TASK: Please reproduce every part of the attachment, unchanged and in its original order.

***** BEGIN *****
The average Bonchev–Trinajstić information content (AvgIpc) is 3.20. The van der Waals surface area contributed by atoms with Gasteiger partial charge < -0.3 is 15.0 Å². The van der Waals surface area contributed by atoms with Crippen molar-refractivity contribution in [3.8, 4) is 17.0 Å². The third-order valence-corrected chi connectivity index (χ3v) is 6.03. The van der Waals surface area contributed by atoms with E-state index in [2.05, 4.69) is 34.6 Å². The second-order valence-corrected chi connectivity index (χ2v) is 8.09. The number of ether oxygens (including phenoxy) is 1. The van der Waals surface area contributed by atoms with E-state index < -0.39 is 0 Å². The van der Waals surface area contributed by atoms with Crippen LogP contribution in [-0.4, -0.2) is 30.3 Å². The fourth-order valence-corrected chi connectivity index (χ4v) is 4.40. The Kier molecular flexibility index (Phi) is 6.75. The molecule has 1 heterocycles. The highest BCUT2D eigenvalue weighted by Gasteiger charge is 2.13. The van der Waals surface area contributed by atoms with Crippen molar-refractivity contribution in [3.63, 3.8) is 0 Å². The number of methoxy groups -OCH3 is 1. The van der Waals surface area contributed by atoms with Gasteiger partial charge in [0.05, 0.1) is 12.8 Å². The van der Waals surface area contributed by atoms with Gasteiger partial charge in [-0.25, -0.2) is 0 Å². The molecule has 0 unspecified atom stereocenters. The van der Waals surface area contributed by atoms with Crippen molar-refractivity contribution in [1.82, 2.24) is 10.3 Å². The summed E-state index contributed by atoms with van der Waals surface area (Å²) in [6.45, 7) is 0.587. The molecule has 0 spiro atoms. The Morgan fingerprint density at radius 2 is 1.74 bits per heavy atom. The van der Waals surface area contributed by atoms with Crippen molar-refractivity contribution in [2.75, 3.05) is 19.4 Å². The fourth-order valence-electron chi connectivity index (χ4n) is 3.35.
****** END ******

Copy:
The average Bonchev–Trinajstić information content (AvgIpc) is 3.20. The van der Waals surface area contributed by atoms with Gasteiger partial charge < -0.3 is 15.0 Å². The van der Waals surface area contributed by atoms with Crippen molar-refractivity contribution in [3.8, 4) is 17.0 Å². The third-order valence-corrected chi connectivity index (χ3v) is 6.03. The van der Waals surface area contributed by atoms with E-state index in [2.05, 4.69) is 34.6 Å². The second-order valence-corrected chi connectivity index (χ2v) is 8.09. The number of ether oxygens (including phenoxy) is 1. The van der Waals surface area contributed by atoms with E-state index < -0.39 is 0 Å². The van der Waals surface area contributed by atoms with Crippen LogP contribution in [-0.4, -0.2) is 30.3 Å². The fourth-order valence-corrected chi connectivity index (χ4v) is 4.40. The Kier molecular flexibility index (Phi) is 6.75. The molecule has 1 heterocycles. The highest BCUT2D eigenvalue weighted by Gasteiger charge is 2.13. The van der Waals surface area contributed by atoms with Crippen molar-refractivity contribution in [3.63, 3.8) is 0 Å². The number of methoxy groups -OCH3 is 1. The van der Waals surface area contributed by atoms with Gasteiger partial charge in [0.05, 0.1) is 12.8 Å². The van der Waals surface area contributed by atoms with Gasteiger partial charge in [-0.25, -0.2) is 0 Å². The molecule has 0 unspecified atom stereocenters. The van der Waals surface area contributed by atoms with Crippen molar-refractivity contribution in [1.82, 2.24) is 10.3 Å². The summed E-state index contributed by atoms with van der Waals surface area (Å²) in [6.45, 7) is 0.587. The molecule has 0 spiro atoms. The Morgan fingerprint density at radius 2 is 1.74 bits per heavy atom. The van der Waals surface area contributed by atoms with Crippen molar-refractivity contribution in [2.75, 3.05) is 19.4 Å². The fourth-order valence-electron chi connectivity index (χ4n) is 3.35.